Weight loss drug Qsymia found effective for slashing pounds

Robin Wulffson MD's picture
Qsymia, Belviq, weight loss, obesity, hypertension, birth defects
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On July 17, the US Food and Drug Administration (FDA) approved Qsymia (phentermine and topiramate extended-release) as a supplement to a reduced-calorie diet and exercise for chronic weight management. In clinical trials, Qsymia, which is manufactured by Vivius (Mountain View, CA), was found to have the greatest weight loss of three drugs under consideration for FDA approval.

However, as is the case with most pharmaceuticals, there is a down side.

Qsymia is the second weight loss drug to be approved in the past month. When Belviq (Arena Pharmaceuticals, San Diego, CA), which was approved last month, it represented the first FDA approval of a weight loss drug after a 13 year hiatus. The drug is approved for use in adults with a body mass index (BMI) of 30 or greater (obese) or adults with a BMI of 27 or greater (overweight) who have at least one weight-related condition such as hypertension (high blood pressure), type 2 diabetes, or high cholesterol (dyslipidemia). The BMI measures body fat based on an individual’s weight and height; it is used to define the obesity and overweight categories. According to the Centers for Disease Control and Prevention (CDC), more than one-third of adults in the United States are obese.

“Obesity threatens the overall well-being of patients and is a major public health concern,” said Janet Woodcock, M.D., director of the FDA’s Center for Drug Evaluation and Research. “Qsymia, used responsibly in combination with a healthy lifestyle that includes a reduced-calorie diet and exercise, provides another treatment option for chronic weight management in Americans who are obese or are overweight and have at least one weight-related comorbid condition.”

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Qsymia is a combination of two FDA-approved drugs, phentermine and topiramate, in an extended-release formulation. Phentermine is indicated for short-term weight loss in overweight or obese adults who are exercising and eating a reduced calorie diet. Topiramate is indicated to treat certain types of seizures in people who have epilepsy and to prevent migraine headaches. The safety and efficacy of Qsymia were evaluated in two randomized, placebo-controlled trials that included approximately 3,700 obese and overweight patients with and without significant weight-related conditions treated for one year. All patients received lifestyle modification that consisted of a reduced calorie diet and regular physical activity. Compared to the placebo, after one year of treatment with the recommended daily dose of Qsymia, patients had an average weight loss of 6.7%; those on the highest recommended percent experienced an 8.9% weight loss. Approximately 62% of patients on the recommended dose lost at least 5% of their body weight; 69% of patients on the highest recommended dose lost at least 5% of their body weight. In comparison, about 20% of patients treated with the placebo lost 5% of their body weight.

Now for the down-side: Qsymia carries a risk of birth defects if used by pregnant women and can cause elevated heart rates as well as cognitive problems. The medication should not be used during pregnancy because it can cause fetal harm. Studies have found that a fetus exposed to the Qsymia component topiramate in the first trimester of pregnancy (first three months) has an increased risk of oral clefts (cleft lip with or without cleft palate). Thus, the FDA cautions that women of reproductive potential must not be pregnant when starting Qsymia therapy or become pregnant while taking Qsymia. Females of reproductive potential should have a negative pregnancy test before starting Qsymia and every month while using the drug and should use effective contraception consistently while taking Qsymia.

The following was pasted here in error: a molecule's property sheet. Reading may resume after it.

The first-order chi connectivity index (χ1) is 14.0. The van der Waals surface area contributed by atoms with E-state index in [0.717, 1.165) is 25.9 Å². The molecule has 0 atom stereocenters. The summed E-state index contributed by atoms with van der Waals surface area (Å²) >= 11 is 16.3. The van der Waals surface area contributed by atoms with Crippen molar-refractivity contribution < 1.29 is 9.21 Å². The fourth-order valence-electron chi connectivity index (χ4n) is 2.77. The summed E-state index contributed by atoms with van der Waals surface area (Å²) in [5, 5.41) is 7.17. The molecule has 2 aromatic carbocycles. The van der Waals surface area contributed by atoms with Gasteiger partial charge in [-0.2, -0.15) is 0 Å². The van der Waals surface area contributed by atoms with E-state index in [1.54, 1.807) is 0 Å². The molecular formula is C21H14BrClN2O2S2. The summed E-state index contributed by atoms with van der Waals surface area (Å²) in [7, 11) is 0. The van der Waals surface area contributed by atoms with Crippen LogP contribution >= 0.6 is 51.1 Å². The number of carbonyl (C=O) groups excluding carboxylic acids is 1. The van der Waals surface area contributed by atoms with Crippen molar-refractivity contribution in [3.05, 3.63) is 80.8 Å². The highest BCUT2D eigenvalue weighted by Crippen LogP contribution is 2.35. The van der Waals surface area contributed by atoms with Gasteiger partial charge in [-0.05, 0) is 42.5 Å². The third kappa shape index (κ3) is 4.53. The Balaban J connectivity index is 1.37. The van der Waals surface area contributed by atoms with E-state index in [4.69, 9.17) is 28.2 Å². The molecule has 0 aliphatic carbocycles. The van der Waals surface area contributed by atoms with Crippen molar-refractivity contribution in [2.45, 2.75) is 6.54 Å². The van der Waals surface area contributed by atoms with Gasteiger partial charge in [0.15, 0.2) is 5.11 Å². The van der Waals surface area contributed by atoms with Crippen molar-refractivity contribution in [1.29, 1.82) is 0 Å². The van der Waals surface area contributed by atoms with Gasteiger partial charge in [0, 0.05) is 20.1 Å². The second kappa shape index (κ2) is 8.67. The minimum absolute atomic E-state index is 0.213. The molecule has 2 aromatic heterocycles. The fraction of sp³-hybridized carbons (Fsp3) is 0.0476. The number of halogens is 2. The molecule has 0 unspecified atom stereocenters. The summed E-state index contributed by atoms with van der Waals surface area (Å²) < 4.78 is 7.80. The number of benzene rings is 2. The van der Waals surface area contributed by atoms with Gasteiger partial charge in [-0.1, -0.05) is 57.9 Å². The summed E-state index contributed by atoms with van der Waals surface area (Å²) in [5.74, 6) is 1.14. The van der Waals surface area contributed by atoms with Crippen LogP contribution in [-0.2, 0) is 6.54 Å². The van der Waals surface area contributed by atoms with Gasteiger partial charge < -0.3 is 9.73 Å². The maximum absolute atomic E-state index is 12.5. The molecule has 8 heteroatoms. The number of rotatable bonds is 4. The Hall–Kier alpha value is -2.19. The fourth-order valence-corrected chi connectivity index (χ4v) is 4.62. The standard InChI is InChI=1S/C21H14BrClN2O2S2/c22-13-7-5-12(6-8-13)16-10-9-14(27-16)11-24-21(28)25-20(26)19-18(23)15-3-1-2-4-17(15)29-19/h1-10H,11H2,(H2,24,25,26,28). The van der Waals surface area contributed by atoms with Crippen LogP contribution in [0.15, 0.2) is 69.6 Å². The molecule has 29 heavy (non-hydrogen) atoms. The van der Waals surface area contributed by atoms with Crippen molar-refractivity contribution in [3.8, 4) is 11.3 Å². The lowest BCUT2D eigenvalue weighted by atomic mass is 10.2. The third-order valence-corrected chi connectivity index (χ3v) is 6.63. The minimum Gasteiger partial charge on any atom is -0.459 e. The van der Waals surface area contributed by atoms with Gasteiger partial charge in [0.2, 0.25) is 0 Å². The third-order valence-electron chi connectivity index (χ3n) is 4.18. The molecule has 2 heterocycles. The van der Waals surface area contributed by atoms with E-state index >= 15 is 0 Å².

Qsymia must not be used in patients with glaucoma or hyperthyroidism. Qsymia can increase heart rate. The FDA notes that the this drug’s effect on heart rate in patients at high risk for heart attack or stroke is not known; therefore, the use of Qsymia in patients with recent (within the last six months) or unstable heart disease or stroke is not recommended. Regular monitoring of heart rate is recommended for all patients taking Qsymia, especially when starting Qsymia or increasing the dose. The FDA provided no information regarding cognitive problems in its press release.

The FDA notes that the most common side effects of Qsymia are tingling of hands and feet (paresthesia), dizziness, altered taste sensation, insomnia, constipation, and dry mouth. The recommended daily dose of Qsymia contains 7.5 milligrams of phentermine and 46 mg of topiramate extended-release. Qsymia is also available at a higher dose (15 mg phentermine and 92 mg of topiramate extended-release) for select patients. Patients who did not lose at least 3% of their body weight by week 12 of treatment with Qsymia were unlikely to achieve and sustain weight loss with continued treatment at this dose. Therefore, the FDA recommends that the response to therapy with the recommended daily dose of Qsymia should be evaluated by 12 weeks to determine, based on the amount of weight loss, whether to discontinue Qsymia or increase to the higher dose. If after 12 weeks on the higher dose of Qsymia, a patient does not lose at least 5% of body weight, then Qsymia should be discontinued, as these patients are unlikely to achieve clinically meaningful weight loss with continued treatment.

Reference: FDA

See also: Simple weight loss plan anyone can follow

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